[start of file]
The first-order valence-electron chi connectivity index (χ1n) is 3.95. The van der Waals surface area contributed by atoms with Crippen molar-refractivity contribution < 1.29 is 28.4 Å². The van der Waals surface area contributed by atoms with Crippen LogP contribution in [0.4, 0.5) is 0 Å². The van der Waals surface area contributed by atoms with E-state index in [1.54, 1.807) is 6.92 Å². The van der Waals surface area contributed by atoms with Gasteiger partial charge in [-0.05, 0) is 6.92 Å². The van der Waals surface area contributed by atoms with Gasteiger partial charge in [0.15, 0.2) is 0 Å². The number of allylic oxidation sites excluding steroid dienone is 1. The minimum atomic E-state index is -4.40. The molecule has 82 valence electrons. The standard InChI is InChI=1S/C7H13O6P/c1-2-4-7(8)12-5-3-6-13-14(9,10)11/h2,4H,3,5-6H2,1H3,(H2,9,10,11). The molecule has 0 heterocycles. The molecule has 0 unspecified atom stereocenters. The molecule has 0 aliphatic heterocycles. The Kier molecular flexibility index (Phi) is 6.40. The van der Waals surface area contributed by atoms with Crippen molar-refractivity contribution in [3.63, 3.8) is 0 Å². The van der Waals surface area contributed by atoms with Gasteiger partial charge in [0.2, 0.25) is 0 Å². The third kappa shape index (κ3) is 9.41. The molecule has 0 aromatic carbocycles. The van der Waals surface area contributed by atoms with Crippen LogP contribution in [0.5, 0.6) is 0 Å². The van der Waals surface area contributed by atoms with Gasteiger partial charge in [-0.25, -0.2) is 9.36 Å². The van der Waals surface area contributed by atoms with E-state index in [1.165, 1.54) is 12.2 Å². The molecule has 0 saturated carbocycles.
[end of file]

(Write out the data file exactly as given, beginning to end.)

The first-order valence-electron chi connectivity index (χ1n) is 3.95. The van der Waals surface area contributed by atoms with Crippen molar-refractivity contribution < 1.29 is 28.4 Å². The van der Waals surface area contributed by atoms with Crippen LogP contribution in [0.4, 0.5) is 0 Å². The van der Waals surface area contributed by atoms with E-state index in [1.54, 1.807) is 6.92 Å². The van der Waals surface area contributed by atoms with Gasteiger partial charge in [-0.05, 0) is 6.92 Å². The van der Waals surface area contributed by atoms with Gasteiger partial charge in [0.15, 0.2) is 0 Å². The number of allylic oxidation sites excluding steroid dienone is 1. The minimum atomic E-state index is -4.40. The molecule has 82 valence electrons. The standard InChI is InChI=1S/C7H13O6P/c1-2-4-7(8)12-5-3-6-13-14(9,10)11/h2,4H,3,5-6H2,1H3,(H2,9,10,11). The molecule has 0 heterocycles. The molecule has 0 unspecified atom stereocenters. The molecule has 0 aliphatic heterocycles. The Kier molecular flexibility index (Phi) is 6.40. The van der Waals surface area contributed by atoms with Crippen molar-refractivity contribution in [3.63, 3.8) is 0 Å². The van der Waals surface area contributed by atoms with Gasteiger partial charge in [0.2, 0.25) is 0 Å². The third kappa shape index (κ3) is 9.41. The molecule has 0 aromatic carbocycles. The van der Waals surface area contributed by atoms with Crippen LogP contribution in [0.5, 0.6) is 0 Å². The van der Waals surface area contributed by atoms with Gasteiger partial charge in [-0.25, -0.2) is 9.36 Å². The van der Waals surface area contributed by atoms with E-state index in [1.165, 1.54) is 12.2 Å². The molecule has 0 saturated carbocycles.